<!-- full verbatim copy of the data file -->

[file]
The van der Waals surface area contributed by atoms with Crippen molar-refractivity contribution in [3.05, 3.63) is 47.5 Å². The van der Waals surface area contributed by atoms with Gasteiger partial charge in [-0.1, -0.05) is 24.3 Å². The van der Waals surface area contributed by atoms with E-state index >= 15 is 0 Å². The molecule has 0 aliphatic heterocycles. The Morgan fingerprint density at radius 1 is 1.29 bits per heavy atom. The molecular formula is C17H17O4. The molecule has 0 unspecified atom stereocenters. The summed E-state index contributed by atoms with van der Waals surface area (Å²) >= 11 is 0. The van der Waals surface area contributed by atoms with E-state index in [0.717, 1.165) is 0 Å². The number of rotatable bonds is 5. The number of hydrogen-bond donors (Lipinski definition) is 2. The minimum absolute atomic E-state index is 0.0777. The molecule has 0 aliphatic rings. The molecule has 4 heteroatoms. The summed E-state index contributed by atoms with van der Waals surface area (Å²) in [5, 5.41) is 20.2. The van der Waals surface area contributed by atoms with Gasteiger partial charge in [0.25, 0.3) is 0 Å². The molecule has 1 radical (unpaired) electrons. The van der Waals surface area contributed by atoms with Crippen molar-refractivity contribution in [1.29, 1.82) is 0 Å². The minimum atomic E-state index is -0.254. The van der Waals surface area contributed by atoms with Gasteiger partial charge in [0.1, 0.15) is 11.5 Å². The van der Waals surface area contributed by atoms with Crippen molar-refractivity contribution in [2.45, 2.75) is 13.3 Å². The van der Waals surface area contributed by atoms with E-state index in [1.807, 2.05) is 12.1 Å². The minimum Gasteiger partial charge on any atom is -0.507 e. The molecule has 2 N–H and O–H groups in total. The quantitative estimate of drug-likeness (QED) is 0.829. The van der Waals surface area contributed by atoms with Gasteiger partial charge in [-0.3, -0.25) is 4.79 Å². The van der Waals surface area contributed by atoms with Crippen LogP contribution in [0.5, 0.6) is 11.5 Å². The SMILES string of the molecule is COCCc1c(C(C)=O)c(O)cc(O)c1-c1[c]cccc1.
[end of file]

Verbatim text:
The van der Waals surface area contributed by atoms with Crippen molar-refractivity contribution in [3.05, 3.63) is 47.5 Å². The van der Waals surface area contributed by atoms with Gasteiger partial charge in [-0.1, -0.05) is 24.3 Å². The van der Waals surface area contributed by atoms with E-state index >= 15 is 0 Å². The molecule has 0 aliphatic heterocycles. The Morgan fingerprint density at radius 1 is 1.29 bits per heavy atom. The molecular formula is C17H17O4. The molecule has 0 unspecified atom stereocenters. The summed E-state index contributed by atoms with van der Waals surface area (Å²) >= 11 is 0. The van der Waals surface area contributed by atoms with E-state index in [0.717, 1.165) is 0 Å². The number of rotatable bonds is 5. The number of hydrogen-bond donors (Lipinski definition) is 2. The minimum absolute atomic E-state index is 0.0777. The molecule has 0 aliphatic rings. The molecule has 4 heteroatoms. The summed E-state index contributed by atoms with van der Waals surface area (Å²) in [5, 5.41) is 20.2. The van der Waals surface area contributed by atoms with Gasteiger partial charge in [0.25, 0.3) is 0 Å². The molecule has 1 radical (unpaired) electrons. The van der Waals surface area contributed by atoms with Crippen molar-refractivity contribution in [1.29, 1.82) is 0 Å². The minimum atomic E-state index is -0.254. The van der Waals surface area contributed by atoms with Gasteiger partial charge in [0.1, 0.15) is 11.5 Å². The van der Waals surface area contributed by atoms with Crippen molar-refractivity contribution in [2.45, 2.75) is 13.3 Å². The van der Waals surface area contributed by atoms with E-state index in [1.807, 2.05) is 12.1 Å². The minimum Gasteiger partial charge on any atom is -0.507 e. The molecule has 2 N–H and O–H groups in total. The quantitative estimate of drug-likeness (QED) is 0.829. The van der Waals surface area contributed by atoms with Gasteiger partial charge in [-0.3, -0.25) is 4.79 Å². The van der Waals surface area contributed by atoms with Crippen LogP contribution in [0.5, 0.6) is 11.5 Å². The SMILES string of the molecule is COCCc1c(C(C)=O)c(O)cc(O)c1-c1[c]cccc1.